Business Sites:Production: Energy Conservation / Prevention of Global Warming
–Innovation in Manufacturing Processes–
Innovations in manufacturing processes aimed at reducing CO2 emissions across the entire business operations
- Global/Ricoh Group
One focus of the Ricoh Group's CO2 reduction efforts is promoting innovation in manufacturing processes. Recent key initiatives include increased productivity in the manufacture of copier toner and thermal paper products as well as developing a technology for molding processes with an ultra-short cycle time and dry washing machines used in manufacturing processes for removing residue.
In addition, particular Group-wide efforts are being made to downsize production lines of manufacturing copiers and consumable supplies as an efficient energy-conserving approach. Downsized lines can reduce energy use not only for running manufacturing machinery, but for associated equipment, such as air conditioners and air compressors.
Energy-saving manufacturing process and spillover effects
Highly productive, low environmental impact and highly flexible manufacturing—Ricoh’s original cart production line
- Global/Ricoh Co., Ltd.
As of 2011, the Ricoh Group’s production system is spread over 29 (major) production sites in five global regions: Japan, the Americas, Europe, China, and the Asia-Pacific region. Around 1985, when introduction of OA equipment began to expand in Japan, Ricoh started mass production of imaging equipment such as copiers and printers, through the installation of automated control-based conveyer lines that considerably increased production efficiency. However, copiers subsequently acquired many additional functions, including printing, scanning, and network functions, and in response to diversifying customer needs there was a large increase in the variety of copier models, with the industry entering a period of high-mix low-volume production. The conveyer manufacturing system was suitable for low-mix high-volume production, but not for production equipment model changes or highmix low-volume production. In 1999, Ricoh began gradually eliminating fixed conveyor lines and introducing a layout-free production system capable of responding flexibly to production volume and equipment model changes. In an example of this, the “cart production line,” multiple carts are lined up in a row and powered by air cylinders. The carts move along the production line carrying products. Because huge, high-energy consuming conveyors are not required, this system has brought huge reductions in environmental impact and energy costs;* moreover, because the layout can be freely changed, the formation can be rearranged on a case-by-case basis to suit equipment models and production volumes. In-process inventory, lead time, space, and maintenance are all reduced by 70–80%. In addition, because of the reduction in space, reductions in air-conditioning and lighting costs are also achieved. This cart production line has been improved to be used as a model for introducing the layout-free production system in other production sites around the world.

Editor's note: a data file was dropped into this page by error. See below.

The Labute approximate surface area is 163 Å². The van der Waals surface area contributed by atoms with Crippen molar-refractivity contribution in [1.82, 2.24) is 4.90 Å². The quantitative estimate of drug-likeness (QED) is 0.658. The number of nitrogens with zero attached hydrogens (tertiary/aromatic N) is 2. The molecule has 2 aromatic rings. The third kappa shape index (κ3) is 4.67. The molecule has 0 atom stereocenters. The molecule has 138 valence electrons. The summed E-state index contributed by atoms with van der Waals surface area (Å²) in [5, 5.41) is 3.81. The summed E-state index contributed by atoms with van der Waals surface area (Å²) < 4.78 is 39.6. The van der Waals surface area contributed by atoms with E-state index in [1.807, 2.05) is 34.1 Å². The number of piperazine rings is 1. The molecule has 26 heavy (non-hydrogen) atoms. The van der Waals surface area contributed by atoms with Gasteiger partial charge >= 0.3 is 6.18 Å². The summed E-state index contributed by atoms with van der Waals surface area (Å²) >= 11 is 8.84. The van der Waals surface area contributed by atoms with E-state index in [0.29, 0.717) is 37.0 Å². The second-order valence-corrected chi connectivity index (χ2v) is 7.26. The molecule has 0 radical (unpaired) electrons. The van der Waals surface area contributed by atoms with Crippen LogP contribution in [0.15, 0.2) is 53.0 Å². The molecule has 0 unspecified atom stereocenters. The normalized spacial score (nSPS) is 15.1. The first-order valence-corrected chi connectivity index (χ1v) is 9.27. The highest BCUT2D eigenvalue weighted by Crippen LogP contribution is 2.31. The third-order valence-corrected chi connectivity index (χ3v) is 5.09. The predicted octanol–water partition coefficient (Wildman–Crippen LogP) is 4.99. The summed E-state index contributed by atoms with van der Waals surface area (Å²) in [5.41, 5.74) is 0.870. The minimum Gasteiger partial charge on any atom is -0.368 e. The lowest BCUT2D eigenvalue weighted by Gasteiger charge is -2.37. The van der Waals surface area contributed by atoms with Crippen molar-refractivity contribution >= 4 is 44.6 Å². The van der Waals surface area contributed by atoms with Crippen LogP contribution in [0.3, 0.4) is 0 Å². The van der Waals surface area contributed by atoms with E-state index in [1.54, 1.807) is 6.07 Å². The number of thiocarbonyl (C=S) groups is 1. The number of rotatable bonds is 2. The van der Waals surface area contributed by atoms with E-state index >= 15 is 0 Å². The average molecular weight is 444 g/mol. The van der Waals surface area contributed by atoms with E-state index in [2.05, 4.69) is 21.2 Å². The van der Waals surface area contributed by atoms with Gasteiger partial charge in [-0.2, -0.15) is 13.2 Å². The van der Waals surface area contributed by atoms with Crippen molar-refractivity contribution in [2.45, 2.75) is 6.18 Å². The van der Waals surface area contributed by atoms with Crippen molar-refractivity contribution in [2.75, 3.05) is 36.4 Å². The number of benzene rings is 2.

- *Air cylinders are used to move the carts, enabling a reduction in electricity consumption of 99% compared with conventional conveyor line motors.
Introducing RECO-View RFID tag sheet to optimize parts management
- Japan/Ricoh Gotemba Plant
In August 2009, Ricoh Gotemba Plant introduced Ricoh’s original RECOView RFID* tag rewritable sheet, in pursuit of efficient parts management and environmental impact reduction. The plant uses the innovative sheet for process management concerning manufacturing sites, as well as for management of parts received from and shipped to Atsugi Plant, which delivers parts and units on shelf carts to Gotemba’s copier assembly lines. Information about deliveries, such as item name and quantity, stored in a RECO-View tag sheet, is picked up in the form of RF signals by each gatetype antenna installed at multiple check points along the delivery routes as the cart with the tag sheet attached passes by. This tool supports efficient management of delivery information, including receiving/shipping times, item name, quantity, and destination, by reducing the manual operations involved in receiving/shipping, which typically involves reading bar codes.
In addition, the tool is capable of providing visual data regarding inventory status, in particular inventory period, thus assisting users to efficiently control processes and reduce inventory. Information stored in a RECOView tag sheet is also available in printing on the sheet surface to allow visual checks, which contributes to smooth operations at Gotemba. The Plant anticipates that these efforts will reduce the man hours required for receiving/shipping by 75% and the average inventory period of the parts by 40%. An additional benefit from the introduction of RECO-View is the reduced consumption of paper, previously used for identification tags and instructions/manuals. The resulting effects overall are equivalent to 8.8 tons of CO2 emissions reduction.
- *Radio Frequency Identification (RFID) generally refers to authentication technology using radio frequencies. Recently the term has commonly been used for “non-contact smart cards (chip card).”